PNS Daily Newscast - April 24, 2019 

The Supreme Court considers U.S. Census citizenship question – we have a pair of reports. Also on the Wednesday rundown: A look at how poor teacher pay and benefits can threaten preschoolers' success. And the Nevada Assembly votes to restore voting rights for people who've served their time in prison.

Daily Newscasts

U.S. Wind Energy Industry in a Holding Pattern?

March 26, 2012

DEVILS LAKE, N.D. - The potential loss of a federal wind energy tax credit would have a major impact on new development, according to industry experts. Jay Johnson is the wind energy technician program coordinator at Lake Region State College in Devils Lake. He says history shows the production tax credit (PTC) is vital for investment - and the jobs his students are training for.

"We can see that it rises and falls - a direct correlation between the times that there is a production tax credit available and when it is not. Essentially, when there's no production tax credit, investment in renewable energy drops. Plain and simple."

The credit is set to expire at the end of this year. Delayed decisions on its renewal already have some sectors of the industry in somewhat of a holding pattern.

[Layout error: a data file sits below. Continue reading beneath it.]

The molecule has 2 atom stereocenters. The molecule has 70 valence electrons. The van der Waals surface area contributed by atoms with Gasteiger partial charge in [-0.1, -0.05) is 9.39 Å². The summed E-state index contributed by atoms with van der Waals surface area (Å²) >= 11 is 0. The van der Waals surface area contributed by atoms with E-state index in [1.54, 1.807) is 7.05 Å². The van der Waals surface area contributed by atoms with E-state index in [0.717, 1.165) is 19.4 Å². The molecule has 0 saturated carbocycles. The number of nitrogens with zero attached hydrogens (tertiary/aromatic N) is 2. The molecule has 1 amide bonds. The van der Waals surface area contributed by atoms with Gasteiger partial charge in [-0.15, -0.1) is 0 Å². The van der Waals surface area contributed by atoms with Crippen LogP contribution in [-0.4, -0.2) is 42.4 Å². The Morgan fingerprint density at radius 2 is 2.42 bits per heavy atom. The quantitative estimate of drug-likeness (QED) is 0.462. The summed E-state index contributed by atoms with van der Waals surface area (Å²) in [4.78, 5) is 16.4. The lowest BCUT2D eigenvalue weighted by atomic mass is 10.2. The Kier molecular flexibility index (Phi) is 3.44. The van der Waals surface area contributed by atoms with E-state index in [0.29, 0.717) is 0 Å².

While some people only think of oil when they think of North Dakota, Johnson says the state is no slouch when it comes to wind energy.

"Across the state it's very good, with two just incredible production areas that run down the Missouri River escarpment in the west and to the east, along what's called the Pembina escarpment. They're high-production areas; wind sites located there out-produce anybody in the U.S."

Jimmy Glotfelty is the co-founder of Clean Line Energy. He says without the credit it will be more difficult for the U.S. to meet growing energy demands, landowners could lose millions in additional income from leasing or selling their land to wind farms, and counties would likely see less in tax revenues from wind facilities.

He describes the uncertainty in waiting for a Congressional decision as harmful to jobs, too.

"Companies should already be producing components for 2013. Those orders are not happening right now because people are waiting to see if the tax credit is going to be renewed or not."

Glotfelty stresses that any extension of the credit would be temporary, because as the industry grows, the credit will no longer be needed. He says he has not found much opposition to the credit, but timing has been an issue in Congress, with very few pieces of legislation moving through.

More information is available at

John Michaelson, Public News Service - ND